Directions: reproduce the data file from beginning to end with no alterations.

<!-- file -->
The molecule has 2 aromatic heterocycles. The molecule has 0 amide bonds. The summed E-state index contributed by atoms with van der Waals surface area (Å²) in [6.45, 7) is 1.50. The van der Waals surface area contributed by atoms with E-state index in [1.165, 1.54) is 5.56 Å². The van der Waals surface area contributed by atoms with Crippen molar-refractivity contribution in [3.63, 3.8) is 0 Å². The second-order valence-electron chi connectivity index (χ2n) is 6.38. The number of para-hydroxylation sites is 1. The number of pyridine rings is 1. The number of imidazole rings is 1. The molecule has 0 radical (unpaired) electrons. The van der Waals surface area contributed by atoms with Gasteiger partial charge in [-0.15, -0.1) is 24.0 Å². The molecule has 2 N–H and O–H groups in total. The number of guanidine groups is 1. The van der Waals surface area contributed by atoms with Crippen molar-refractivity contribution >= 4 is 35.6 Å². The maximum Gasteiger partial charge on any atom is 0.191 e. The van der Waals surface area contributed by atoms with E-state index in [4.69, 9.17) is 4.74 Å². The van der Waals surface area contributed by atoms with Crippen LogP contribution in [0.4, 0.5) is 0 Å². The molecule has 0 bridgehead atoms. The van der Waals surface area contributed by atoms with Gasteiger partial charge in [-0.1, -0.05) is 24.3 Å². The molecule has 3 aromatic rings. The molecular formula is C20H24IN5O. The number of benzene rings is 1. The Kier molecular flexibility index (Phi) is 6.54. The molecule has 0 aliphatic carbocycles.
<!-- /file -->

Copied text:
The molecule has 2 aromatic heterocycles. The molecule has 0 amide bonds. The summed E-state index contributed by atoms with van der Waals surface area (Å²) in [6.45, 7) is 1.50. The van der Waals surface area contributed by atoms with E-state index in [1.165, 1.54) is 5.56 Å². The van der Waals surface area contributed by atoms with Crippen molar-refractivity contribution in [3.63, 3.8) is 0 Å². The second-order valence-electron chi connectivity index (χ2n) is 6.38. The number of para-hydroxylation sites is 1. The number of pyridine rings is 1. The number of imidazole rings is 1. The molecule has 0 radical (unpaired) electrons. The van der Waals surface area contributed by atoms with Gasteiger partial charge in [-0.15, -0.1) is 24.0 Å². The molecule has 2 N–H and O–H groups in total. The number of guanidine groups is 1. The van der Waals surface area contributed by atoms with Crippen molar-refractivity contribution >= 4 is 35.6 Å². The maximum Gasteiger partial charge on any atom is 0.191 e. The van der Waals surface area contributed by atoms with E-state index in [4.69, 9.17) is 4.74 Å². The van der Waals surface area contributed by atoms with Crippen LogP contribution in [0.4, 0.5) is 0 Å². The molecule has 0 bridgehead atoms. The van der Waals surface area contributed by atoms with Gasteiger partial charge in [-0.1, -0.05) is 24.3 Å². The molecule has 3 aromatic rings. The molecular formula is C20H24IN5O. The number of benzene rings is 1. The Kier molecular flexibility index (Phi) is 6.54. The molecule has 0 aliphatic carbocycles.